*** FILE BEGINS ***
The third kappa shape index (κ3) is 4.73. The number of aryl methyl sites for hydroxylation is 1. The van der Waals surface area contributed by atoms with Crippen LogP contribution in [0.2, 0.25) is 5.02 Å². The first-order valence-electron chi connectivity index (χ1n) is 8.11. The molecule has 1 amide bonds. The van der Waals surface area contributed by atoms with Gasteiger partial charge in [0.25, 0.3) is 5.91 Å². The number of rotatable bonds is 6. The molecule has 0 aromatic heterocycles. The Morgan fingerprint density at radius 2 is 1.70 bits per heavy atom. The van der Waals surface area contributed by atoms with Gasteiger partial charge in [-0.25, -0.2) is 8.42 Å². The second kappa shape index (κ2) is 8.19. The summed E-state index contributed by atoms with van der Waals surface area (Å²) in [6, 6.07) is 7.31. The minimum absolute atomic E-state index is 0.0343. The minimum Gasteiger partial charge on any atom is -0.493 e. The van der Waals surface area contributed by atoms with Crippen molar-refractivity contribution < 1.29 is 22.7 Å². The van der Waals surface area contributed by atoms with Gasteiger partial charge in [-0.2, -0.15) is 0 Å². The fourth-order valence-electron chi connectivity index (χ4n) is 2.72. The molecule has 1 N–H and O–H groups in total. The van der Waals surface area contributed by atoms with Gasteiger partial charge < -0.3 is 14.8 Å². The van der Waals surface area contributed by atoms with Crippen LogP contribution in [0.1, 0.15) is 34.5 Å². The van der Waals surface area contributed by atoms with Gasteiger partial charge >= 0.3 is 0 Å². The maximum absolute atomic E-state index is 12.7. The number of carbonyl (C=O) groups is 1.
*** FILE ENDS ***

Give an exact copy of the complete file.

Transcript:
The third kappa shape index (κ3) is 4.73. The number of aryl methyl sites for hydroxylation is 1. The van der Waals surface area contributed by atoms with Crippen LogP contribution in [0.2, 0.25) is 5.02 Å². The first-order valence-electron chi connectivity index (χ1n) is 8.11. The molecule has 1 amide bonds. The van der Waals surface area contributed by atoms with Gasteiger partial charge in [0.25, 0.3) is 5.91 Å². The number of rotatable bonds is 6. The molecule has 0 aromatic heterocycles. The Morgan fingerprint density at radius 2 is 1.70 bits per heavy atom. The van der Waals surface area contributed by atoms with Gasteiger partial charge in [-0.25, -0.2) is 8.42 Å². The second kappa shape index (κ2) is 8.19. The summed E-state index contributed by atoms with van der Waals surface area (Å²) in [6, 6.07) is 7.31. The minimum absolute atomic E-state index is 0.0343. The minimum Gasteiger partial charge on any atom is -0.493 e. The van der Waals surface area contributed by atoms with Crippen molar-refractivity contribution < 1.29 is 22.7 Å². The van der Waals surface area contributed by atoms with Gasteiger partial charge in [-0.2, -0.15) is 0 Å². The fourth-order valence-electron chi connectivity index (χ4n) is 2.72. The molecule has 1 N–H and O–H groups in total. The van der Waals surface area contributed by atoms with Gasteiger partial charge < -0.3 is 14.8 Å². The van der Waals surface area contributed by atoms with Crippen LogP contribution in [0.1, 0.15) is 34.5 Å². The van der Waals surface area contributed by atoms with Gasteiger partial charge >= 0.3 is 0 Å². The maximum absolute atomic E-state index is 12.7. The number of carbonyl (C=O) groups is 1.